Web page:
Public Service Announcements:  In collaboration with other non-profits and government agencies we produce and promote public service announcements about the status of the endangered Hawaiian monk seals and to promote responsible viewing of seals on beaches. The ads run from 2-8 minutes and feature video footage of monk seals coupled with facts and compelling messages. They have helped to change public attitudes and behaviors towards monk seals, as well as to enhance respect for the species.

COMING SOON: Podcast:  The Monk Seal Foundation produces a podcast entitled Haswaii’s Most Endangered: Living on the Edge of Extinction. We interview leading scientists in the monk seal conservation community, our veteran volunteers, experts from NOAA, and representatives from other marine organizations. The podcasts are designed to bring awareness to the critically endangered Hawaiian monk seal by relaying interesting stories from the field and divulging up-to-the-minute information from those most active in conservation efforts.

Outreach Events: We routinely attend events across the state where we are able to reach out to community members and build public awareness of monk seal conservation needs. Our staff and volunteers host booths supplied with informative brochures and pamphlets, intriguing visual displays and interactive props and games. These events serve as a key mechanism for us to educate residents about monk seals, listen to community members’ concerns, and spread our message to new audiences.

Science
The Monk Seal Foundation, in partnership with NOAA, National Geographic, and The Marine Mammal Center, is one of the founding members of a three year scientific research study of monk seals in the Main Hawaiian Islands. The goal is to understand and share images of the feeding and underwater behavior of Hawaiian monk seals, while also laying to rest many of the myths and misconceptions regarding monk seals and their impact on the local marine environment and its resources.  Scientists will deploy seal-borne video cameras to study how monk seals feed and use their marine habitat. The discoveries will be critical to understanding the seals’ ecology, ensuring their continued existence, and building a culture of coexistence between man and seal. You can learn more about this project by visiting our Hōʻike ā Maka Project Page.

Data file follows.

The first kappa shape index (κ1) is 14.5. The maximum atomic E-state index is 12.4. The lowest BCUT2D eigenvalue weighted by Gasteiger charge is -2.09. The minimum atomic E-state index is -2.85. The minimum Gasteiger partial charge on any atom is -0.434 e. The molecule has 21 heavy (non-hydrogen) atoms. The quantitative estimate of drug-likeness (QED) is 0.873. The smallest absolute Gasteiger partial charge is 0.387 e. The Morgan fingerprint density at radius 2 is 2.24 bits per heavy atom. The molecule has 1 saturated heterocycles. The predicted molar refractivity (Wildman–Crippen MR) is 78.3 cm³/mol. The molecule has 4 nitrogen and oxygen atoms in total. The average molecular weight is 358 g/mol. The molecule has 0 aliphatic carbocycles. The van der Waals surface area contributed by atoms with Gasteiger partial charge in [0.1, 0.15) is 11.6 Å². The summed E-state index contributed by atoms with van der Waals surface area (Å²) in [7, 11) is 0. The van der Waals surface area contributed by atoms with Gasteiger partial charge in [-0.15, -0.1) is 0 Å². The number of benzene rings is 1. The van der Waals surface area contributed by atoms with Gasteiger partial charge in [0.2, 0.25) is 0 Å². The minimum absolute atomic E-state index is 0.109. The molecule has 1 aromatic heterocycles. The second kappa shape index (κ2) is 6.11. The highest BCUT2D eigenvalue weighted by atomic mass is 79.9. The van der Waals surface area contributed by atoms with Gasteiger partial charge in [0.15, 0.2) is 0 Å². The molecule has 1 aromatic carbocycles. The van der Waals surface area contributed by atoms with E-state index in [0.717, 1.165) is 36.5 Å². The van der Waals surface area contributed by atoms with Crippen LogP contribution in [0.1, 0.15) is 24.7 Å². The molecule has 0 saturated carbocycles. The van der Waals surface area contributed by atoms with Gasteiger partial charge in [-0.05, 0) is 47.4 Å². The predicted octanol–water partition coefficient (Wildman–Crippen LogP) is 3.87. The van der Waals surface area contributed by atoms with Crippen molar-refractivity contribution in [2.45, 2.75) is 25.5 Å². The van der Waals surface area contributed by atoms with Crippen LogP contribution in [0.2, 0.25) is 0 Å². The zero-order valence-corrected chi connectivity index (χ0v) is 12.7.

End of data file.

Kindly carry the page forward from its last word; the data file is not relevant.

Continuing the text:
Partnerships For Recovery

As part of the Monk Seal Foundation’s capacity building efforts, we actively partner with other organizations that are working to assist the Hawaiian monk seal. This includes developing and working on collaborative education efforts as well as raising needed funds for those organizations who meet a critical need in the area of Hawaiian monk seal recovery. Currently, we are raising funds for the long term care of non-releasable seals who due to critical injuries or other environmental factors cannot survive in the wild. For more information, visit our Pu'uhonua Initiative Page.

Do you have a request?

We believe that the Monk Seal Foundation is an invaluable resource in the community and we are always looking to find new ways of interacting with potential and existing supporters. If you have an idea for a program or want to collaborate with the Monk Seal Foundation, please contact us!